It’s interesting to write this today, as I had one hell of a day advocating for myself in my OB’s office yesterday. If you missed my IG story rant, here’s what you need to know:
I’ve been with the same OB for over a decade (and genuinely love him).
I left him while pregnant because he had just changed partnerships and had lots of new partners I wasn’t comfortable with delivering the twins, should he be unavailable.
My endometriosis was found by the OB I saw for my pregnancy, not my regular OB, but I had my file sent over to him so he should have my medical records.
So, the short version is:
I believe pain I’ve felt over the last decade was treated as a symptom for a back injury I sustained in my twenties, but it is actually associated with the endometriosis I have that was diagnosed on 11/1/17. Because of this, and the fact that the pain is regularly increasing, I fear the endo has reached a stage where a laparoscopy is necessary.
The best way I can describe the pain level is:
It’s so bad my mouth waters like I’m going to vomit, and then I feel like I’m going to pass out. Last month I laid on the couch for eight hours without help while the twins entertained themselves. I couldn’t lift them, couldn’t medicate the pain away, and couldn’t find a comfortable position.
And though it’s not as long lasting as recovering from a c-section, the pain is more intense and debilitating than anything I felt while giving birth or recovering.
But my OB does not believe it to be a clear enough symptom to diagnose it as endometriosis and gave me three months of birth control yesterday, indicating he thinks I’m merely feeling ovulation pain.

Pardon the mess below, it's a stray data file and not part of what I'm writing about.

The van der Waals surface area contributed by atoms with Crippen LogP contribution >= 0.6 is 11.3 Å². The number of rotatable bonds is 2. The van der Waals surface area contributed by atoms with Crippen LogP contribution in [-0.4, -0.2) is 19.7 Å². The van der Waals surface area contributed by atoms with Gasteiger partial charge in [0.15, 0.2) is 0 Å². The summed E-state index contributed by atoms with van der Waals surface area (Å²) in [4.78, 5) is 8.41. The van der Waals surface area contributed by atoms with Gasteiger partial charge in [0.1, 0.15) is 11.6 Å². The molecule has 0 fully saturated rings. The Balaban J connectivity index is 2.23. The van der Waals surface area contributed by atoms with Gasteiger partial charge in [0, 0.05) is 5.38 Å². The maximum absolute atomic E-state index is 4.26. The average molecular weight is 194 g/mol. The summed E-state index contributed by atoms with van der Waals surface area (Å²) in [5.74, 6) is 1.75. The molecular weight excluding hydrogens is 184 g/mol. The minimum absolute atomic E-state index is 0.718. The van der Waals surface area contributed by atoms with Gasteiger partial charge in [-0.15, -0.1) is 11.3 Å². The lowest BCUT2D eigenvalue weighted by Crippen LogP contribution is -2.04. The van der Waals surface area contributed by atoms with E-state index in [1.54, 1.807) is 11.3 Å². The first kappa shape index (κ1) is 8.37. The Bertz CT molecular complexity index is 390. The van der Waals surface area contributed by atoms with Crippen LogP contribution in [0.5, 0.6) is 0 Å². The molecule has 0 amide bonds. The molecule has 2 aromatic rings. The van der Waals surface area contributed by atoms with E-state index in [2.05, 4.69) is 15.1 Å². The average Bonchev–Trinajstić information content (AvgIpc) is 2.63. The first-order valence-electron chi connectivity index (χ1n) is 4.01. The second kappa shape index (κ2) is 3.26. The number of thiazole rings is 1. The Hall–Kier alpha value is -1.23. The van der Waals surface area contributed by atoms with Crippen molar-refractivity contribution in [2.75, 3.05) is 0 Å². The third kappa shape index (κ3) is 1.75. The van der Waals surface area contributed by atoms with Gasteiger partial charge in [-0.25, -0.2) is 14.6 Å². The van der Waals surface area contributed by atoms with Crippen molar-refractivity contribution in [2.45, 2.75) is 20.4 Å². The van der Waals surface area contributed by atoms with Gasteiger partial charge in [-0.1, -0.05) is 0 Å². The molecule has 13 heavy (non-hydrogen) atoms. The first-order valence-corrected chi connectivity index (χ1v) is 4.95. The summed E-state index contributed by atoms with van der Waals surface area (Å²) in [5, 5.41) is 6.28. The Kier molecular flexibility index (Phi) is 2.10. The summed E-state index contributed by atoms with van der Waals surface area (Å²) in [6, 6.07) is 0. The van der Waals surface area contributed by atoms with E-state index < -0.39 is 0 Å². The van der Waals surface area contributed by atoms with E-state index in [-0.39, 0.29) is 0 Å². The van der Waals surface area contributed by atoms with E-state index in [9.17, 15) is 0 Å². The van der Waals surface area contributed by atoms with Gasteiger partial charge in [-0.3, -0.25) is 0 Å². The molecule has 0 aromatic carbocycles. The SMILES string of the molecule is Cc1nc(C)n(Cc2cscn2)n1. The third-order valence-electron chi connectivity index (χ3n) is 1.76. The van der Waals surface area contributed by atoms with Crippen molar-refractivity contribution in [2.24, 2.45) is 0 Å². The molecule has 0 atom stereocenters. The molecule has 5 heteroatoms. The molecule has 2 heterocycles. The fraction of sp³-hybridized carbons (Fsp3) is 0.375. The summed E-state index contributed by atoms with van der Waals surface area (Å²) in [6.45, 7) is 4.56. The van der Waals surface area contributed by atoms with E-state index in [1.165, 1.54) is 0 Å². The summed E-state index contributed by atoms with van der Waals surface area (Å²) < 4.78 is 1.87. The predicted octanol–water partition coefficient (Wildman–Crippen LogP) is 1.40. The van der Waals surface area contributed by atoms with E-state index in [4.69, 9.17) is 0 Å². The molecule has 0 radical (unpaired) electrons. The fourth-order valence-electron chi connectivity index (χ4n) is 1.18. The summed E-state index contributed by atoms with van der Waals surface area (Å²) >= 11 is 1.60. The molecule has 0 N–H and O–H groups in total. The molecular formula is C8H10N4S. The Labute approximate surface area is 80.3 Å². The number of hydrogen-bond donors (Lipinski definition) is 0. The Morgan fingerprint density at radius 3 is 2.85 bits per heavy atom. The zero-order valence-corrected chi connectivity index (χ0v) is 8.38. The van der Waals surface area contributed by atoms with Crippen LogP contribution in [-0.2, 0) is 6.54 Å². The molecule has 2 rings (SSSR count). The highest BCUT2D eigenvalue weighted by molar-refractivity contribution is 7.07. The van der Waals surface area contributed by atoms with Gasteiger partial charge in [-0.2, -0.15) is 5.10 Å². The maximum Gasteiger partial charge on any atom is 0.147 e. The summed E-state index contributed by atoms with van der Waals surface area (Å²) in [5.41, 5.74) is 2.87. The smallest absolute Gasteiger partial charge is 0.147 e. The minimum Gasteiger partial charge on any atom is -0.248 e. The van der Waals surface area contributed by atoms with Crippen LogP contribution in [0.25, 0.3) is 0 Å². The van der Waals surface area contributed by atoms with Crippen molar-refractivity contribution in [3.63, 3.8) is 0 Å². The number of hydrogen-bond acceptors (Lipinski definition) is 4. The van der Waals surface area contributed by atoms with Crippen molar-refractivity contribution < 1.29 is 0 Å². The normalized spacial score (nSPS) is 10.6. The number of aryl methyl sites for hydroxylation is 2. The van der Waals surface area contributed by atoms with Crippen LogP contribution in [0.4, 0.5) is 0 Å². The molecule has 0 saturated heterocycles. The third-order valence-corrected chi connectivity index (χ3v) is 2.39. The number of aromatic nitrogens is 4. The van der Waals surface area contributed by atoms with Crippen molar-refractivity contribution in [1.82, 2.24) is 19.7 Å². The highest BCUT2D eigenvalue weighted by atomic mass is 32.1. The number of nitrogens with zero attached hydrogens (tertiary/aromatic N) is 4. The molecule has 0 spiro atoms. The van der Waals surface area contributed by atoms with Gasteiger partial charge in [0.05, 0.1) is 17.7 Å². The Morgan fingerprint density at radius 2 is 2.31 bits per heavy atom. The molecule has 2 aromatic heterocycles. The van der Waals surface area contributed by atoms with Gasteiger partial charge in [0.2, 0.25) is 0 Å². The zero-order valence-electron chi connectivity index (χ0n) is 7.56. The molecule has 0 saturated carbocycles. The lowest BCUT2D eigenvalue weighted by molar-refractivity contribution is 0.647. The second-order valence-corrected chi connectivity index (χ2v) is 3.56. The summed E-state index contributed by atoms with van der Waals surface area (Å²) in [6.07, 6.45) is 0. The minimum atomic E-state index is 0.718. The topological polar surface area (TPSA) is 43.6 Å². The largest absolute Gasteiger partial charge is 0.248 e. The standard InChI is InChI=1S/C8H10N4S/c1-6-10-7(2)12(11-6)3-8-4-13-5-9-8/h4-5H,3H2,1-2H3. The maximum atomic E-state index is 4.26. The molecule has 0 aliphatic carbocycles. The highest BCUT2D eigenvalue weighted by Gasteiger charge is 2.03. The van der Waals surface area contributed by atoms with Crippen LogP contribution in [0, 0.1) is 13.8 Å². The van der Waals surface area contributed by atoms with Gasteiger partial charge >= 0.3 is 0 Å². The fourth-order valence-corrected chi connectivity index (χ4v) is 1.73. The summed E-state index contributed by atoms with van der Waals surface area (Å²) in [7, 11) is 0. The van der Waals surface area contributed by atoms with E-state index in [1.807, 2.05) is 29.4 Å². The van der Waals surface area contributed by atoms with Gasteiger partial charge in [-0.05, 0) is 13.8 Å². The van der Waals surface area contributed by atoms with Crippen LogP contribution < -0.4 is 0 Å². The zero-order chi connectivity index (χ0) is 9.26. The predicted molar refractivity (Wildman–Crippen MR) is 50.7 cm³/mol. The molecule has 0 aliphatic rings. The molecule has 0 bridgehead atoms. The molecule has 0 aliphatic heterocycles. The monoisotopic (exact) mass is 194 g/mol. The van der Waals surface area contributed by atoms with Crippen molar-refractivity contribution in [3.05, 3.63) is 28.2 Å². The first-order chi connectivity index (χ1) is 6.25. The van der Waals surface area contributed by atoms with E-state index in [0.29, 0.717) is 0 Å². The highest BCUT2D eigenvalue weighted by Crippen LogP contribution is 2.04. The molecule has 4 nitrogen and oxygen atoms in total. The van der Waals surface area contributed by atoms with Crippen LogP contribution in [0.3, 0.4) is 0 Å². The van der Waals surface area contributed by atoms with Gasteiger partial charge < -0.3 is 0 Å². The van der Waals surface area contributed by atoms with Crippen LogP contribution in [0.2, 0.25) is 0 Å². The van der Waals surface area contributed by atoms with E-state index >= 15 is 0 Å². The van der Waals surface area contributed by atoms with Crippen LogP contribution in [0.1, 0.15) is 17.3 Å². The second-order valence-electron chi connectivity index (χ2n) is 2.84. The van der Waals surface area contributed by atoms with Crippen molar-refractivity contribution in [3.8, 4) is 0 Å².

Before I move on, I’m not a doctor, I’m not an expert, and I’m fairly new to endo. I could be wrong, but I don’t think I am. I am the one who is living, breathing, and enduring the pain, not him. Maybe, and only maybe, if he could feel what I’m feeling, he’d know exactly what is going on.
Of course, that’s not an option.
And I’m stuck in this weird place of feeling frustration because I’m not getting the help that I need.
He offered birth control, he offered Lupron, and he offered a new drug on the market.
All drugs. No actual solutions.
Infertility taught me how to advocate for myself and what I think I need. It also taught me that I damn well know my body better than anyone else, and so if I think there’s a problem, I shouldn’t just let a doctor tell me what it is or isn’t, especially when it doesn’t make sense to me.
If you feel you aren’t being understood by your doctor, be persistent. In fact, I think it’s perfectly fine to expect to be seen as often as you’d like to be seen until they actual hear you. I’ve seen my OB this year three times, and at this appointment he made it clear that I didn’t need to be seen after I “tried” my birth control, but could just call him and we could talk on the phone, and while that might be more convenient for him, the squeaky wheel gets the oil, my friends.
And I’m going to squeak my ass off until I get some answers.
So will I call him with the results? No.
I’m making an appointment.
Because I’m serious about this.
In the meantime, I’m also advocating for myself by getting a second opinion and seeing a naturopath to work on my hormones in a more wholistic way. You know, without synthetic hormones.
Sometimes advocating for yourself is openly communicating your disappointment or disagreement with a doctor. Sometimes it’s seeking help from someone else when you don’t think you’re being served well. Other times, it’s looking for different paths to the same outcome.
Ultimately, I cannot function with the pain I’m experiencing and I don’t care who tells me what they think it might be, if you cannot give me a better solution than a pharmaceutical, you’re no longer my people.
So he’ll see my vagina for my annual pap but I think I’ve decided to seek help elsewhere for everything else lady-bits related.
Because we all deserve to be heard, seen, believed, and helped.
This might have frustrated me beyond belief but it has also really opened my eyes.
Just because someone speaks to you like they have your best interest in mind doesn’t mean they actually do, especially when they refuse to believe you.
Don’t let someone’s disapproval or dismissal of your feelings invalidate you.